7. Speaking of multi-tasking… a 2015 study at the University of Connecticut found that students who multitasked while doing homework took longer to finish their work, and students who frequently multitasked during class had lower grades than those who did not multitask as often. In fact, numerous studies have examined the relationship between multitasking and learning in recent years. Spoiler alert: The research didn’t find any benefits, only lower grades, lower retention of information, and more time spent on tasks. Instead of trying to do multiple things at once, break your study time into smaller chunks. Focus only on studying for a certain amount of time, and then do something else!

8. Space out your studying. There is no perfect study schedule or method that works for everyone. However, it’s a good idea to spread your studying out as much as possible. Set an alarm for the amount of time for which you’d like to study, and then take a break when you’re done. Adjust the amount of time spent studying and the length of your breaks until you find what works for you!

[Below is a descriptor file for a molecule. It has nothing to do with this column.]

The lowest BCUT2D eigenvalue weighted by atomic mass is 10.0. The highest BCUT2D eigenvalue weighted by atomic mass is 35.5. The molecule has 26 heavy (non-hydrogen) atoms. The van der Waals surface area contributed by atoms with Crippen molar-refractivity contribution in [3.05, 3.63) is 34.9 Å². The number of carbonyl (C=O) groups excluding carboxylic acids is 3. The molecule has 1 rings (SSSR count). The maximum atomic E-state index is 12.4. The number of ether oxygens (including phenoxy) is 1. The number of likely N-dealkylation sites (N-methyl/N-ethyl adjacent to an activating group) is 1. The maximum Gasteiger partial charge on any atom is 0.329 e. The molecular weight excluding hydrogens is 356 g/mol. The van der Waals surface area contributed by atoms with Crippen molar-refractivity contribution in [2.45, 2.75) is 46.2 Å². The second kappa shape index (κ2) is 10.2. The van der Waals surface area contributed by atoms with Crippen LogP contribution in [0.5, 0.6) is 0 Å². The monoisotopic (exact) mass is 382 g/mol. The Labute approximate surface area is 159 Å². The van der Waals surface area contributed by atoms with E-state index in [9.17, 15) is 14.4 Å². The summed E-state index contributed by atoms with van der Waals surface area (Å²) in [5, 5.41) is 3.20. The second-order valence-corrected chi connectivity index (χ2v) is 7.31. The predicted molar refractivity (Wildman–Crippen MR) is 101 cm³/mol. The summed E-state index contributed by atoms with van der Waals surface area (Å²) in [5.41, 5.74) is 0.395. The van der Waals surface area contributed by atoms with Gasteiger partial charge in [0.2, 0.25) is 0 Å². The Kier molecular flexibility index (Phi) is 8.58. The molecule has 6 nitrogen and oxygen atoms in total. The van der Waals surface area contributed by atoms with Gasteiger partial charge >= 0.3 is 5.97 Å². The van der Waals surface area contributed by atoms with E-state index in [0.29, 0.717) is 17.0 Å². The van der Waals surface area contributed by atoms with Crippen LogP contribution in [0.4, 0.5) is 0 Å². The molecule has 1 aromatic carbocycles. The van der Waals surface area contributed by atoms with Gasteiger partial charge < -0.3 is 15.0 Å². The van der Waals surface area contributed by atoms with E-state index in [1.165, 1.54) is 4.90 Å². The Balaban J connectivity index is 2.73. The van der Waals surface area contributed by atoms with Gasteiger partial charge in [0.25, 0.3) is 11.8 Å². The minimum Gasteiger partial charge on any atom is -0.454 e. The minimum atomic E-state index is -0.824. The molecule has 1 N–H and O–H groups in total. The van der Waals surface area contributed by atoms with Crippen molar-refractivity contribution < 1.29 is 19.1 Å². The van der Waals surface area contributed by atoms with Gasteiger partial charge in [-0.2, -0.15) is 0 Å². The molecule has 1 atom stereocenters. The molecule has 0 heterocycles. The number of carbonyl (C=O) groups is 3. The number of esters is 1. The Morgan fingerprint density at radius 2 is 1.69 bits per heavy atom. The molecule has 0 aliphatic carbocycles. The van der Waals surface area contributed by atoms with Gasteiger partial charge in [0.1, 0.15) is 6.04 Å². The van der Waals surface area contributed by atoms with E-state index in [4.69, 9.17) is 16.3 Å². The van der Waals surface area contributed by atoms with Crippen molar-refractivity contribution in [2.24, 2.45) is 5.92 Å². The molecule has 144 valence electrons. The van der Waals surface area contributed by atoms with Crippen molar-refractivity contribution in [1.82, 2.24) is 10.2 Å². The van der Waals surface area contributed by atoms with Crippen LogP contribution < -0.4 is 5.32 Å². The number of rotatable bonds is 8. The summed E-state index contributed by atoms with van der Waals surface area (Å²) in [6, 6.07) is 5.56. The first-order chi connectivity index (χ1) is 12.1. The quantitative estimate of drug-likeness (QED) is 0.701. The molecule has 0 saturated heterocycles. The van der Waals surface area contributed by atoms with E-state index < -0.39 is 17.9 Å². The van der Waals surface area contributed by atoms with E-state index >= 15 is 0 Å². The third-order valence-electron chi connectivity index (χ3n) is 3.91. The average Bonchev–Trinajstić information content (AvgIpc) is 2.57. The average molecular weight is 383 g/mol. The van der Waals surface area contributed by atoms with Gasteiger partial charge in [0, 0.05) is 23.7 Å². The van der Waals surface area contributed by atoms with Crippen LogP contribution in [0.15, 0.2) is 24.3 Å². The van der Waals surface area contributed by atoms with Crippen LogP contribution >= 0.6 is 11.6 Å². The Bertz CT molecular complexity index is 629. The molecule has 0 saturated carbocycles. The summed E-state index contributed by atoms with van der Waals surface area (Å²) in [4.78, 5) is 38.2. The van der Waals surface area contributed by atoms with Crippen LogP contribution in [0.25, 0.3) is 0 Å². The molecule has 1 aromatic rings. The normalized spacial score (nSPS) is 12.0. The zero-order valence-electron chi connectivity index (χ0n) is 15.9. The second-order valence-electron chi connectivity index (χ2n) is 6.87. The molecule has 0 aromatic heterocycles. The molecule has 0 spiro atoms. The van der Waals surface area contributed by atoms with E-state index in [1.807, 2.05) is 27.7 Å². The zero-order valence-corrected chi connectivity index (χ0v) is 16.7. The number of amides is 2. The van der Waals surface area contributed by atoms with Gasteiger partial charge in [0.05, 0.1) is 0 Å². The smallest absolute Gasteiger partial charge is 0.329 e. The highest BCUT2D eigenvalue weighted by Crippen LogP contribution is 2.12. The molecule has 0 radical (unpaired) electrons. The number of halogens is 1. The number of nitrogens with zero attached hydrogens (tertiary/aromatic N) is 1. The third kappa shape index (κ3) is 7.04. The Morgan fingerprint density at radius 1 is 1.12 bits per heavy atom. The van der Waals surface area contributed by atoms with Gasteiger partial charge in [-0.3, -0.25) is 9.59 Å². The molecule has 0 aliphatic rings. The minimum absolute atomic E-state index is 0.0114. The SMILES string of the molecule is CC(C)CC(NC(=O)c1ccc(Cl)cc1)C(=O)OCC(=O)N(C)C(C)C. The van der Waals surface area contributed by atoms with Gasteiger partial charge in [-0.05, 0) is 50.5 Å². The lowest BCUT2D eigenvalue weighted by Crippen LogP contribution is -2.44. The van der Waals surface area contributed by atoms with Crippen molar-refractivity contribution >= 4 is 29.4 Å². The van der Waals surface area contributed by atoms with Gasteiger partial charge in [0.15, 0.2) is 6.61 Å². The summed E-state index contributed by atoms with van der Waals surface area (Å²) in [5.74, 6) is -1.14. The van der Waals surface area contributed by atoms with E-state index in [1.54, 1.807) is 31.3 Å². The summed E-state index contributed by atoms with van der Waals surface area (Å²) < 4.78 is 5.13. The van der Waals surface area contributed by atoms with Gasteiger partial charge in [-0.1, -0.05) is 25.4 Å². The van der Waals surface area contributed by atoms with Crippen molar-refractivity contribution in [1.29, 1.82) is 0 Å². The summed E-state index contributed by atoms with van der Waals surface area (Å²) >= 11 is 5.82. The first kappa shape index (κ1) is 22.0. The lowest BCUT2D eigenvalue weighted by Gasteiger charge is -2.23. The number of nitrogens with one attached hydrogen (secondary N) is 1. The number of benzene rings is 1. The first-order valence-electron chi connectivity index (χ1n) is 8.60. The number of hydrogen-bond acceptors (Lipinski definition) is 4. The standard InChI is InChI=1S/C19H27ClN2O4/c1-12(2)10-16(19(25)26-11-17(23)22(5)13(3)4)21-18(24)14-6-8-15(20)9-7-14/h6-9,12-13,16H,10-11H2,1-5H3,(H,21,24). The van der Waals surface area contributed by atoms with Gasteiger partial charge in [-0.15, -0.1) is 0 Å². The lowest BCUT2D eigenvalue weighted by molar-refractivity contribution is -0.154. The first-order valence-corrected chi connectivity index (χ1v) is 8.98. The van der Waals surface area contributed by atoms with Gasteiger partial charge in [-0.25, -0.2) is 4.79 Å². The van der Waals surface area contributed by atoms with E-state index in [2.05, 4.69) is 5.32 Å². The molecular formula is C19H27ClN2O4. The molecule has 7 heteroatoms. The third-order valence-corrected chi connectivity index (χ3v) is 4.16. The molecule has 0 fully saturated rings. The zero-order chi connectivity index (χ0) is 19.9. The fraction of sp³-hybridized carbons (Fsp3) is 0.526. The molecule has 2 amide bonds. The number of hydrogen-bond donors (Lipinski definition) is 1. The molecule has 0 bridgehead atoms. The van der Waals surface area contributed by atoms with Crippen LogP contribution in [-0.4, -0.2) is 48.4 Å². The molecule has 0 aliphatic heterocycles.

Use some of these tips to boost your learning the next time you study! And if you’re in college and struggling, check with your school to find out what resources are available to help you; colleges often offer a certain number of (or unlimited!) free tutoring lessons to students. If there is a particular class that you’re struggling in, it’s usually a good idea to speak with the professor as well. Lastly, talk to other students in your classes. If you find others to study with, you may pick up on some new study strategies from them.

About Hannah Holley

Hannah earned a BS in Psychology from the College of Charleston, and an MA in applied behavior analysis from Ball State University. She is a Board Certified Behavior Analyst and worked as a therapist for children with special needs for more than five years, but now spends most of her time keeping up with her own toddler. In between playing cars and picking up after her tiny human tornado, she loves to try new recipes, take photographs, and re-watch episodes of "Parks and Recreation" for the 10th time. Hannah lives in Charleston, SC.

Leave a comment